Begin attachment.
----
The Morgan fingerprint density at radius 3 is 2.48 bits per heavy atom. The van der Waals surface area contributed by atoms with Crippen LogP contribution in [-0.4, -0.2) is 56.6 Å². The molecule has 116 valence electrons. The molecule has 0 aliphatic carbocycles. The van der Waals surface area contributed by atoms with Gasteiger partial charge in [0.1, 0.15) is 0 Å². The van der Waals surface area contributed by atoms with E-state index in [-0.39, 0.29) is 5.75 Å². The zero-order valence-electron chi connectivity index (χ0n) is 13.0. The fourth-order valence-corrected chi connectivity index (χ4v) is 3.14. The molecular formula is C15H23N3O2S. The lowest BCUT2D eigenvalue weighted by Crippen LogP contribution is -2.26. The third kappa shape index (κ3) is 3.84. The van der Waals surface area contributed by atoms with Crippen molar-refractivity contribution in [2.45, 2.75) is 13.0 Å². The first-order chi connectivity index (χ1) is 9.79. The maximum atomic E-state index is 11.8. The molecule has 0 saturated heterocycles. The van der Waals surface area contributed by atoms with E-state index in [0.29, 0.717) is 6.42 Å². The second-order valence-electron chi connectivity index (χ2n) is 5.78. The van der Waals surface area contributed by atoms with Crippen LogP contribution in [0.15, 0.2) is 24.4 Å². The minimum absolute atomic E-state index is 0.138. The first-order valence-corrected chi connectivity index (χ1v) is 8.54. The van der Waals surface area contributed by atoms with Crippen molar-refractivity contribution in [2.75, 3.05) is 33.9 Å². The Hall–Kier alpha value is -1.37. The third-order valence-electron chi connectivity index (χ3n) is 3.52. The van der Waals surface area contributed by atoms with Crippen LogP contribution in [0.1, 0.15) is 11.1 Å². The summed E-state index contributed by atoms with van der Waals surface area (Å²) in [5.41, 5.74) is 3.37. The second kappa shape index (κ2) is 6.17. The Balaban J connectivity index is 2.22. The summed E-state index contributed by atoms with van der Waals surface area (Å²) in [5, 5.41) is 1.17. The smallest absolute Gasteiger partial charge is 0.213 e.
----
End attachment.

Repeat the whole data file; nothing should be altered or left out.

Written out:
The Morgan fingerprint density at radius 3 is 2.48 bits per heavy atom. The van der Waals surface area contributed by atoms with Crippen LogP contribution in [-0.4, -0.2) is 56.6 Å². The molecule has 116 valence electrons. The molecule has 0 aliphatic carbocycles. The van der Waals surface area contributed by atoms with Gasteiger partial charge in [0.1, 0.15) is 0 Å². The van der Waals surface area contributed by atoms with E-state index in [-0.39, 0.29) is 5.75 Å². The zero-order valence-electron chi connectivity index (χ0n) is 13.0. The fourth-order valence-corrected chi connectivity index (χ4v) is 3.14. The molecular formula is C15H23N3O2S. The lowest BCUT2D eigenvalue weighted by Crippen LogP contribution is -2.26. The third kappa shape index (κ3) is 3.84. The van der Waals surface area contributed by atoms with Crippen molar-refractivity contribution in [2.45, 2.75) is 13.0 Å². The first-order chi connectivity index (χ1) is 9.79. The maximum atomic E-state index is 11.8. The molecule has 0 saturated heterocycles. The van der Waals surface area contributed by atoms with E-state index in [0.29, 0.717) is 6.42 Å². The second-order valence-electron chi connectivity index (χ2n) is 5.78. The van der Waals surface area contributed by atoms with Crippen LogP contribution in [0.15, 0.2) is 24.4 Å². The minimum absolute atomic E-state index is 0.138. The first-order valence-corrected chi connectivity index (χ1v) is 8.54. The van der Waals surface area contributed by atoms with Crippen molar-refractivity contribution in [2.75, 3.05) is 33.9 Å². The Hall–Kier alpha value is -1.37. The third-order valence-electron chi connectivity index (χ3n) is 3.52. The van der Waals surface area contributed by atoms with Crippen LogP contribution in [0.1, 0.15) is 11.1 Å². The summed E-state index contributed by atoms with van der Waals surface area (Å²) in [5.41, 5.74) is 3.37. The second kappa shape index (κ2) is 6.17. The Balaban J connectivity index is 2.22. The summed E-state index contributed by atoms with van der Waals surface area (Å²) in [5, 5.41) is 1.17. The smallest absolute Gasteiger partial charge is 0.213 e.